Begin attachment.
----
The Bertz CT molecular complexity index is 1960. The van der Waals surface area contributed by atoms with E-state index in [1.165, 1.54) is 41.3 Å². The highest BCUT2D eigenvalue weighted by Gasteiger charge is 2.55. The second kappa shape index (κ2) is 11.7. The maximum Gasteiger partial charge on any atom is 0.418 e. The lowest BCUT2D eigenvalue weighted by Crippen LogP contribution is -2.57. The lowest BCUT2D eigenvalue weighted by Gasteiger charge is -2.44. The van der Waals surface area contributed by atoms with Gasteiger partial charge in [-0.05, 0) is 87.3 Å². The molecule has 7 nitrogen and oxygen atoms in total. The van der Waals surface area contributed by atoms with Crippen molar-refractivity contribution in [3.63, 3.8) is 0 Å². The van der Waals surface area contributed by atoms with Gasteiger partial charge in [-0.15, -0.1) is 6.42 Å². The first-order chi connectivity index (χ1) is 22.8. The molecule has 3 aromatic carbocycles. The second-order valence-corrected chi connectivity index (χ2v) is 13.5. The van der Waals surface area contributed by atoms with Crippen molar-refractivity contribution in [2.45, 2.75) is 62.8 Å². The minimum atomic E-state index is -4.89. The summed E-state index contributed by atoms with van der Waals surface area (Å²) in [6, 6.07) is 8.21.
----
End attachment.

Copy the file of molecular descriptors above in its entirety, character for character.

The Bertz CT molecular complexity index is 1960. The van der Waals surface area contributed by atoms with E-state index in [1.165, 1.54) is 41.3 Å². The highest BCUT2D eigenvalue weighted by Gasteiger charge is 2.55. The second kappa shape index (κ2) is 11.7. The maximum Gasteiger partial charge on any atom is 0.418 e. The lowest BCUT2D eigenvalue weighted by Crippen LogP contribution is -2.57. The lowest BCUT2D eigenvalue weighted by Gasteiger charge is -2.44. The van der Waals surface area contributed by atoms with Gasteiger partial charge in [-0.05, 0) is 87.3 Å². The molecule has 7 nitrogen and oxygen atoms in total. The van der Waals surface area contributed by atoms with Crippen molar-refractivity contribution in [3.63, 3.8) is 0 Å². The van der Waals surface area contributed by atoms with Gasteiger partial charge in [-0.15, -0.1) is 6.42 Å². The first-order chi connectivity index (χ1) is 22.8. The molecule has 3 aromatic carbocycles. The second-order valence-corrected chi connectivity index (χ2v) is 13.5. The van der Waals surface area contributed by atoms with Crippen molar-refractivity contribution in [2.45, 2.75) is 62.8 Å². The minimum atomic E-state index is -4.89. The summed E-state index contributed by atoms with van der Waals surface area (Å²) in [6, 6.07) is 8.21.